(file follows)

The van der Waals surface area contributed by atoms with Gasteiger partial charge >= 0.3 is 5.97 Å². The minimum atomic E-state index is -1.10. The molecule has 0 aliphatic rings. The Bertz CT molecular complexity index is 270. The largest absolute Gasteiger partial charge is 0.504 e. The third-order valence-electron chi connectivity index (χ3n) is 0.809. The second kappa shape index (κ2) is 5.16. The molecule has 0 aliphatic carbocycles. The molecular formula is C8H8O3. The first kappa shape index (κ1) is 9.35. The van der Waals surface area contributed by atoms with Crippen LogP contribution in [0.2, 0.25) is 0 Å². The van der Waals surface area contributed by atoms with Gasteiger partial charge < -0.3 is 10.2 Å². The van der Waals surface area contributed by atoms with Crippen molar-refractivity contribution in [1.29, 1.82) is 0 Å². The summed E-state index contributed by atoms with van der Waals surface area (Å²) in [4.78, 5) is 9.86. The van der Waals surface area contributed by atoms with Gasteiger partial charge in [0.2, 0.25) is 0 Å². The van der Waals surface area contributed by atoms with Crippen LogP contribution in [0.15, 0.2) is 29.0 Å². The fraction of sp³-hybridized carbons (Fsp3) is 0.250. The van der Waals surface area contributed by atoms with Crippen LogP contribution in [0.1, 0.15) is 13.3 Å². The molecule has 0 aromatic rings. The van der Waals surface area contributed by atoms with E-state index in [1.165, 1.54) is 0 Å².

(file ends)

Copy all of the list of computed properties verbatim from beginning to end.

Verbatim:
The van der Waals surface area contributed by atoms with Gasteiger partial charge >= 0.3 is 5.97 Å². The minimum atomic E-state index is -1.10. The molecule has 0 aliphatic rings. The Bertz CT molecular complexity index is 270. The largest absolute Gasteiger partial charge is 0.504 e. The third-order valence-electron chi connectivity index (χ3n) is 0.809. The second kappa shape index (κ2) is 5.16. The molecule has 0 aliphatic carbocycles. The molecular formula is C8H8O3. The first kappa shape index (κ1) is 9.35. The van der Waals surface area contributed by atoms with Crippen LogP contribution in [0.2, 0.25) is 0 Å². The van der Waals surface area contributed by atoms with Gasteiger partial charge < -0.3 is 10.2 Å². The van der Waals surface area contributed by atoms with Crippen molar-refractivity contribution in [1.29, 1.82) is 0 Å². The summed E-state index contributed by atoms with van der Waals surface area (Å²) in [4.78, 5) is 9.86. The van der Waals surface area contributed by atoms with Gasteiger partial charge in [0.2, 0.25) is 0 Å². The van der Waals surface area contributed by atoms with Crippen LogP contribution in [0.15, 0.2) is 29.0 Å². The fraction of sp³-hybridized carbons (Fsp3) is 0.250. The van der Waals surface area contributed by atoms with Crippen LogP contribution in [0.1, 0.15) is 13.3 Å². The molecule has 0 aromatic rings. The van der Waals surface area contributed by atoms with E-state index in [1.165, 1.54) is 0 Å².